Day 2-3 – oatmeal, mashed potatoes, and rice.  Getting tired of white mushy food….  Can now brush a few teeth with the electric toothbrush.  No flossing.

Day 4-6 – I can now chew on my right back teeth fairly well, soft foods like pasta, scrambled eggs, and even cooked veggies.  I’ve done some guacamole and hummus scooped up by a soft wrap.  I still can’t bite with my front teeth, and it hurts to chew on the left.  My teeth are more sensitive to cold now, which I wasn’t expecting.  I have to rinse with warm water and cut back on the ice in my drinks!  Weird.

I may end up with scurvy…  Miss eating whole fruits.

Brushing about half my teeth with the electric toothbrush.  (The very back ones).  The front half of my mouth can’t take the vibrating!   Able to floss my top teeth now with dental tape.  The fancy flossers they sent are thicker and hurt too much.  It takes seriously 10-15 min to floss half my teeth!  My bottom teeth seem more crowded and it is painful (sharp shooting pain) to try to get the floss through.

Day 7 – I swear my most tipped tooth has rotated slightly!  I never really noticed how angled forward it was until I saw how the archwire did a 30 degree angle to get through its bracket.  This morning when I looked in the mirror I noticed right away that this tooth looks different!  Still has a ways to go but I am so excited that I can start seeing small changes at only 1 week!


BRACES – DAY 14 – Two weeks done!

Perhaps my weight loss would be going better if I hadn’t moved into the fall drinks – eggnog and pumpkin spice lattes🙂


Eating still hurts.  I am so surprised!  I can still only chew on my right side, and nothing too substantial.  Although I have been gumming up the restricted list items – even popcorn…. With no ill effects🙂. I am being very careful to avoid sticky things (caramel) and things I have to bite (chips, cheezies, popcorn kernels), but it seems perfectly fine to suck on chocolate!

I found out I am in the “leveling and aligning” phase of treatment.  This usually lasts about 3.5 months with the Damon braces, or about 6 months with conventional.  I can tell at least one of my teeth is rotating to be closer to the archwire alignment.  I am glad that there is some very minor movement noticeable already (end of week 2), but it is hard not to be impatient!  I read on an adult message board for braces ( that some people noticed a lot of movement around week 3 so hoping for some good stuff this next week or two.

I can tell from the archwire that my bottom incisors are supposed to move down, like into my chin.  As I already have a gummy smile I am hoping my top teeth have to move up a bit but the wire doesn’t look like it.  Perhaps that could only be fixed surgically by shaving down my maxillae, in which case I will pass🙂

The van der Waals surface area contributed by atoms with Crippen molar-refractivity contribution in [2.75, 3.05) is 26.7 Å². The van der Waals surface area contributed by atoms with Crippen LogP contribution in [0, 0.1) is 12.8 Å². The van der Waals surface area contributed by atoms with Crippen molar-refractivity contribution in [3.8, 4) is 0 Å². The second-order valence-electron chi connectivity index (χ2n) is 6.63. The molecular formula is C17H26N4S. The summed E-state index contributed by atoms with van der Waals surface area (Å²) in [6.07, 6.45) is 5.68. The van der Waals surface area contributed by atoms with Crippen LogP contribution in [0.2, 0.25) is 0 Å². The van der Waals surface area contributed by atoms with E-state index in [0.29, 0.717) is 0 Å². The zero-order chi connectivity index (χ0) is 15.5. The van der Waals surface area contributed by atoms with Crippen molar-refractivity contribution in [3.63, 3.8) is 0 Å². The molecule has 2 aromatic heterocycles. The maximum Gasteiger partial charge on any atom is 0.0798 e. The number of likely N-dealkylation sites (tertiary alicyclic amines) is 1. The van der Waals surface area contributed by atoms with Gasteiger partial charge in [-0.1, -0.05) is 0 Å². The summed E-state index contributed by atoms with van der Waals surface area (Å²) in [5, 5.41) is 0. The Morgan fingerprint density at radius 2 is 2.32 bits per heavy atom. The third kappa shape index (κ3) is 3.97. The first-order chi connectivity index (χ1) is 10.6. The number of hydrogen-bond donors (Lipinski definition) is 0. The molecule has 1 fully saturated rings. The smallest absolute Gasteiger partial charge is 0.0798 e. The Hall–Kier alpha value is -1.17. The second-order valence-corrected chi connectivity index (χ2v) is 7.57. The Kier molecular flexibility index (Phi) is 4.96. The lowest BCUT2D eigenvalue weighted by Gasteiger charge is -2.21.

So far, braces – kind of annoying to eat, but otherwise perfectly fine!

I have a few product recommendations:

  1. X-Pur OPTI-Rinse fluoride rinse.  I have been using the 0.05% daily and the 0.2% once a week.
  2.  97d6921bf5aadeef284463f05be1c26f_ra,w380,h380_pa,w380,h380
  3. MI Paste – topical available calcium.  I have only remembered to use this a few times, but would use it regularly if I remembered.  I’m not sure the best frequency, but probably alternating with fluoride as they both work to strengthen the enamel.  I believe they attach at the same spots chemically.MI_Paste_Image-258x258
  4. Interdental brush – in the smallest mini size you can find.  I have been using these little buddies instead of flossing… I *should* do both, but these are SO MUCH FASTER!  I reuse them, and clean them with either mouthwash or soap and water in between.a89e91e606d367d5b94370a1a3c5d6d1
  5. WaterPik – This is awesome if you want to cheat and try to carefully eat popcorn.  (I’m not advocating this, but admit to doing it – the kernels can pop your wires out of place so I carefully and gently munch the puffy bits and spit out the kernels). This little buddy squirts out all the popcorn residue which ends up EVERYWHERE stuck in your teeth and braces.
  6. waterpik-ultra-water-flosser

I’ve been reading about the treatment sequencing for Damon braces.  The different archwires are used in different phases of treatment.  Here is the link for anyone interested!  I got my wires changed about a month ago for the first time, and have now completed 3 months of treatment.